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Was not signing Dallas Keuchel a mistake?

Taking a look back to see if the Astros missed an opportunity for signing Keuchel

World Series - Boston Red Sox v St Louis Cardinals - Game Three Photo by Rob Carr/Getty Images

Yes it’s middle of September and the Astros are basically guaranteed a playoff spot and have the best odds to win the World Series. If the Astros had signed Keuchel for the same deal that the Braves did, they would not have had to swing a Zack Greinke trade. The butterfly effect of this move is huge from a prospects, salary, and even performance perspective. Greinke has a fairly large salary which most would conclude will take us out of the running in re-signing Cole.

Keuchel on the other hand, signed a 1-year deal at a fairly low rate. He’s currently pitching to a 3.35 ERA (3.88 xFIP) on the season after a recent hot stretch of 6 games where he has thrown 37 IP of 0.97 ERA ball. Fangraphs wrote an article profiling the difference in his arsenal which has put a reinforced focus on the Sinker. The Astros are notorious for eliminating the sinker from a pitchers arsenal but Keuchel continued to pitch roughly 50% sinkers across the course of his tenure with us, although 2018 was his lowest percentage at 41.1%.

Admittedly, I’ve learned a lot from Fangraphs and they’re one of the resources I truly rely on but I was fairly disappointed by their analysis on the topic. Their overall review was in regards to Keuchel being worth the investment, and focused on a re-invigorated approach to utilizing his Sinker, how he could continue to improve, and ultimately deciding he was worth the investment. It’s tough to argue the conclusion, as it would take less than 1 WAR to be worth the ~$8 Million dollar investment given $/WAR industry standards.

While Dallas is currently sporting a 3.35 ERA, his peripherals don’t seem to support it. With a FIP and SIERA over 4, the worst xwOBA of his career (.325), second lowest K%, second highest BB%, highest ever Hard Hit %, etc don’t seem to point to a run of continued success. And while Keuchel is a unique pitcher, his career ERA vs FIP is 0.12 different, 0.15 on xFIP, and 0.03 off his SIERA which doesn’t indicate he normally outperforms these metrics by significant margin.

To me there’s a further concern that Fangraphs did not touch on, which is Keuchel’s velocity which has continued to decline. In 2019, Keuchel’s sinker is averaging 88.2 mph (the lowest of his career) and essentially a full mph slower (0.9) than last year. And it’s not just his sinker, all of his pitches have lost a bit from an arsenal that did not have much velocity to spare.

For evaluating if the non-signing was a mistake, I do want to point out that Greinke has clearly outperformed Keuchel, at the time of this writing his ERA in Houston (3.10) and for the year (2.95) are both noted improvements and the advanced stats indicate a stronger chance of continued performance.

From an innings contribution standpoint, both pitchers are workhorses, but Greinke has a clear advantage from this front with him averaging exactly 200 IP per season over the past 11 seasons (and this one isn’t finished yet).

If you’re talking performance, I think it’s clear to say that Greinke is an upgrade over Keuchel. With that said, that’s not where the evaluation should end.

The Astros gave up 4 serious prospects (Corbin Martin, JB Bukauskas, Seth Beer, and Josh Rojas) in the deal which will have a lasting impact on the organization. If you subscribe to Fangraphs methodology of valuating prospects on FV (imperfect but gives us a non-biased way to put a dollar figure), the Astros gave up $60 Mil + in value (although it’s tough to say what the impact injuries had on these valuations).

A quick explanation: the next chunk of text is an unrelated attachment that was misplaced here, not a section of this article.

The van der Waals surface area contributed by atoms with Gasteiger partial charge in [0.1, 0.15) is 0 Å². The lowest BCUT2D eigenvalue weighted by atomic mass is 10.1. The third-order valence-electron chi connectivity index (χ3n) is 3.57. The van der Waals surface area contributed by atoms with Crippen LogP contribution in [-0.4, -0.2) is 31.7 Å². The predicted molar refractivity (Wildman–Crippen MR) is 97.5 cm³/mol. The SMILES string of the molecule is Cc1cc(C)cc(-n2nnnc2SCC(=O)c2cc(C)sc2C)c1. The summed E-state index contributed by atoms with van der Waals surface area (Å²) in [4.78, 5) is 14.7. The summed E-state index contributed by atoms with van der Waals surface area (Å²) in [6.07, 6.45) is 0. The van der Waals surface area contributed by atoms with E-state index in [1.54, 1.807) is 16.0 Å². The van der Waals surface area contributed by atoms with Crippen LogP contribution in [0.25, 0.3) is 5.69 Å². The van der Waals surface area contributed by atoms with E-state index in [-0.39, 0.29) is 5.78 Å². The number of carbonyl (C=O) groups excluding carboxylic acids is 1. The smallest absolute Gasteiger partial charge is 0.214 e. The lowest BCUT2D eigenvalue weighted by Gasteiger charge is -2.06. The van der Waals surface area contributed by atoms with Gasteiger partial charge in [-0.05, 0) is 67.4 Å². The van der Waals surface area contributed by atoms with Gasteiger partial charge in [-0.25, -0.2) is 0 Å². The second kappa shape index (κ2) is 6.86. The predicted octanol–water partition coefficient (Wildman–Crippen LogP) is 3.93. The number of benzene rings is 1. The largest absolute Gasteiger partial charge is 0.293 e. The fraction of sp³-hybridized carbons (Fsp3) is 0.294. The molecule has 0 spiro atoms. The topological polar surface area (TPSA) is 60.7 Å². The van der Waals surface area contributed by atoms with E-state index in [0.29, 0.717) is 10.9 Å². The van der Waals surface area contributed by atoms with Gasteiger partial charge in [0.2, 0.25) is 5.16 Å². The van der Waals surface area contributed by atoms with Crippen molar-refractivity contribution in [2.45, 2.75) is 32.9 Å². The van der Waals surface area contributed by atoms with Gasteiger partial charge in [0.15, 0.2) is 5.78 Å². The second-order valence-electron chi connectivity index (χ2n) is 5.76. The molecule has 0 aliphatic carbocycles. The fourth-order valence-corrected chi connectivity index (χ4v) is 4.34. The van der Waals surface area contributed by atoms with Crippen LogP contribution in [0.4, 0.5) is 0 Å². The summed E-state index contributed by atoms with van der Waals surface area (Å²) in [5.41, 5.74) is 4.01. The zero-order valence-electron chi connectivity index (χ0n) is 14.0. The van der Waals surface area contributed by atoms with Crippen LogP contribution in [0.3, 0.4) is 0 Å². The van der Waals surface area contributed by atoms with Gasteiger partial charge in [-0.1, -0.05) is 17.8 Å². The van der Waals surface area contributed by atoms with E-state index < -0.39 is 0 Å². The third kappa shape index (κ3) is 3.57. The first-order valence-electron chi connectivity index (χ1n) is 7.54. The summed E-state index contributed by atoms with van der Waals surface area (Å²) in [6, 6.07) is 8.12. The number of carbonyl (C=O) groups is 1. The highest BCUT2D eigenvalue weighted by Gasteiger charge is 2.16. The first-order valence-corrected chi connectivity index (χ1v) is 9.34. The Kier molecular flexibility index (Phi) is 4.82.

Where it gets really difficult to evaluate is the salary impact. Despite the $24 Million dollar salary off-set, the Astros still took on a large chunk of salary which all but eliminates their chances of staying under the competitive tax threshold and it’s associated penalties. The 20% tax implication is a notable one going forward.

Assuming nothing drastic (Astros re-trading Greinke or something), the biggest impact would be on future signings. I struggled to see how the Astros would be able to pony up for Gerrit Cole even prior to this deal, but unless something shifts, you would have to assume that adding Greinke all but eliminates our ability to pursue a top of the line starter unless Crane gives the order to all but ignore the Competitive Tax Threshold.


The title is probably misleading as the Astros did make multiple offers and a lot of this evaluation would have to be based on the Astros being able to sign Keuchel to a similar deal. If you take that component out of the equation, I think it becomes a legitimate question.

Keuchel would have provided less but a similar value to Greinke if acquired at the same point. His cost of acquisition would have just been the cash and since it is a 1-year deal, it would not have an impact on the future. Greinke on the other hand solidifies our rotation for 2 additional seasons at a premium and with the associated age related risks.

The saying hindsight is 20/20 is generally a true statement, although I feel like it’s a bit murkier in this scenario and my gut feeling is most people will fall into one of the two categories based on if they believe a team should go “all in” when the window is open or if they believe in longer term sustainable success.

At the end of the day, there’s very little you can complain about from the Astros front office. Plus how cool is it to have Verlander and Greinke in the same rotation. Both are near locks for the Hall of Fame, not a bad group to lead up a rotation.


Was not signing Keuchel a mistake?

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